The past week was an eventful one. Well, actually it was just Thursday, but there was enough action to make it feel like a week. First of all, and most importantly, I celebrated 19 months of sobriety. Who whudda thunk it? If anyone had told me 19 months ago, that I could and would be free of alcohol for this long, I would have thought they were crazy. But here I am, over a year and a half later, still sober. I’ve said it before, and I’ll say it again, it’s a fucking miracle! I am so grateful that I haven’t had a desire to drink for so long.
Back to Thursday. Austin and I had been functioning (if you could call it that) on very little sleep for the previous week and a half. Our dog, Lucy, was pregnant and due any time. She is a chihuahua and needs a lot of help whelping puppies, so she couldn’t be left alone at all. We were afraid that she would go into labor when we were asleep, so we came up with the idea of sleeping in shifts. Austin would stay awake until 2:00 or 3:00 a.m., wake me up, and then I would stay up and let him sleep until I had to leave for work. It wasn’t bad for the first few days, but as Lucy’s due date came and went, we became more and more sleep deprived. And more and more grumpy. Of course, we weren’t the only ones…Lucy was pretty uncomfortable herself.
Anyway, shortly past midnight Thursday morning, Austin woke me up to tell me that Lucy was in labor. Finally! I don’t know if we calculated her due date wrong, or if she just wanted to cook those little pups longer, but it seemed like she was gestating much longer than the normal 9 weeks. Of course, the last almost two weeks of broken-up sleep felt like a year all by itself. The first little girl was born around 1:30 a.m., followed pretty quickly by the runt of the litter. Lucy happily assumed the mama role and let the two nurse for a bit while she prepared for the remaining babies to make their appearance. After a couple of hours puppy #3, a little boy, came and then, finally, the last little girl. Mama and babies are doing well and the human work is done. It’s all up to Lucy and her full mammaries now.
I was overjoyed that I would be able to return to my normal sleep schedule. Oh, how I was looking forward to going to sleep at a normal time on Thursday night, and sleeping for longer than 4 or 5 hours. I was so happy anticipating my good night’s sleep that I didn’t even mind that I had to go to work for eight hours after being up since midnight. I knew that a reprieve was coming.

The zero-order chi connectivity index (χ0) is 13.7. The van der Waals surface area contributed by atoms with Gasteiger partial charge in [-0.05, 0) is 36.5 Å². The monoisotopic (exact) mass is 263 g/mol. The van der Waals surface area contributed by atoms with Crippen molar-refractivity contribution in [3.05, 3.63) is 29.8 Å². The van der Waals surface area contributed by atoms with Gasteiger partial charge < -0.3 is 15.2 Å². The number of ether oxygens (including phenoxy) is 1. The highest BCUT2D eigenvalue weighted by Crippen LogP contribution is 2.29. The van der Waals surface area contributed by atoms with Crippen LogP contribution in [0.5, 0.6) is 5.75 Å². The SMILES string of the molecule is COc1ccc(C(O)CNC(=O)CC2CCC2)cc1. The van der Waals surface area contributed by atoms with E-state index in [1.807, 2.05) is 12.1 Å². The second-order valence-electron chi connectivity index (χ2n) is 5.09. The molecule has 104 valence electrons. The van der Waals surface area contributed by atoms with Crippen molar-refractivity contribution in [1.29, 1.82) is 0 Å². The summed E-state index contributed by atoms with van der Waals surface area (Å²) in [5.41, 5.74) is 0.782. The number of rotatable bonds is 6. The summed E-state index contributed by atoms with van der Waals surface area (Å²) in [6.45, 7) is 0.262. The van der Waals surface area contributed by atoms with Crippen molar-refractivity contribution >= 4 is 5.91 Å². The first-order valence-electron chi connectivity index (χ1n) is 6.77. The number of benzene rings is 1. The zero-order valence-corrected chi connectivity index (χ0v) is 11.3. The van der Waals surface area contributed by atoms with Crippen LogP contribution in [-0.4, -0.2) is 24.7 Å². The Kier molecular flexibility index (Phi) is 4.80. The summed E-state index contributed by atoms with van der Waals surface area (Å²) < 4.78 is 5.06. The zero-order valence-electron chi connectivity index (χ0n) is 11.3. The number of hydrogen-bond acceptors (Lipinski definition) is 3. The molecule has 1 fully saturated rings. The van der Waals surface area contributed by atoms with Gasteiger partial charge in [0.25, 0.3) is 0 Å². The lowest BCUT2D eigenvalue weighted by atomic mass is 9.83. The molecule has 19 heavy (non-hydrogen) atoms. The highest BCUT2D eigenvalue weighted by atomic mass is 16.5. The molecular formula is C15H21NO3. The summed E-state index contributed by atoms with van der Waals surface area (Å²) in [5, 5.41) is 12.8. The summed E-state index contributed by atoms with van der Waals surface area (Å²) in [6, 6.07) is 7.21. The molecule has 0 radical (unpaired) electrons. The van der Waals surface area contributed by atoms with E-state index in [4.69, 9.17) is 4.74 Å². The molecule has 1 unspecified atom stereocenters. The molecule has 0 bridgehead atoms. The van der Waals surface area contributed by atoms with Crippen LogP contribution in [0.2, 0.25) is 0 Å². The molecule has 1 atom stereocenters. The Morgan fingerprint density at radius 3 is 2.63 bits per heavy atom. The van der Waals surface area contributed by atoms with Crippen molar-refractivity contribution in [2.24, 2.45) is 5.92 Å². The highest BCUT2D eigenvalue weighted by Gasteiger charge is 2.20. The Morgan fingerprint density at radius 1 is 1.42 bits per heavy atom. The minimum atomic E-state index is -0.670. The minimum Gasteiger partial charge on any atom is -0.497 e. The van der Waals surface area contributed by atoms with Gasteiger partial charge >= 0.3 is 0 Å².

Perhaps I should’ve paid a little more attention to my sleep deficit. It had briefly occurred to me that maybe I should take the day off and get some rest. But I had already asked for next week off (my first vacation, or more accurately, stay-cation) since I went to rehab 19 months ago, so I didn’t feel like I could take the time off. So off I drove, but I didn’t get far.
Here’s what happened on my way to work:
I guess my exhaustion slowed my reflexes, because when the three cars in front of me slammed on their brakes, it took me too long to do the same. I rear-ended the Jeep in front of me and wrecked our minivan. The Jeep had very little damage, thank God.
I drove the broken van home and proceeded to have a meltdown. One thing I know is that I don’t handle crises very well. Intellectually, I know that everything will be ok, even if it takes a while. I can tell myself things like, “it could’ve been much worse” or “it’s just a car, I’m lucky no one was hurt.” But in the moment, I see those as platitudes, because surely, the end of the world is coming. As soon as my husband put his arms around me I dissolved into a mess of hopelessness. I don’t know if it’s my inner 5-year-old or my alcoholic thinker that tells me that things like this fender-bender are completely earth-shattering, but that’s where my mind goes when chaos hits. Knowing all of that, though, doesn’t help in the least during those times. When I am in meltdown mode, the only thing that helps is time. In this case, it took until mid-day Friday for me to believe the ‘platitudes’ of my own mind and those from my friends. It turns out that the damage to the car is almost all cosmetic, not as bad as it seemed at first. It’s ugly, but until we get it fixed, it’s nice to know that I won’t have to buy a bus pass.
The important thing that I can take from this is that while I would like to be able to move out of my basket-case, everything-is-shit mentality as quickly as I move into it, I can rest assured that I do always move out of it; that it will not last forever. And I don’t have to drink over it. Ever. In fact, I know from past experience, that drinking over it would only prolong my craziness, possibly to the point of no return. I could, in reality, end up where I just think I am in the midst of turmoil. And that would be a truly sad ending.
So today, I am thankful that things have turned out the way they have. I am thankful to be sober with a smashed-up car, and that it wasn’t something worse. I am thankful for all of my friends who have comforted me, expressed their gratitude that I’m ok, and offered help if we need it. I am grateful to have a week off work to read, and write, and be lazy. I am grateful for 19 months without booze. 🙂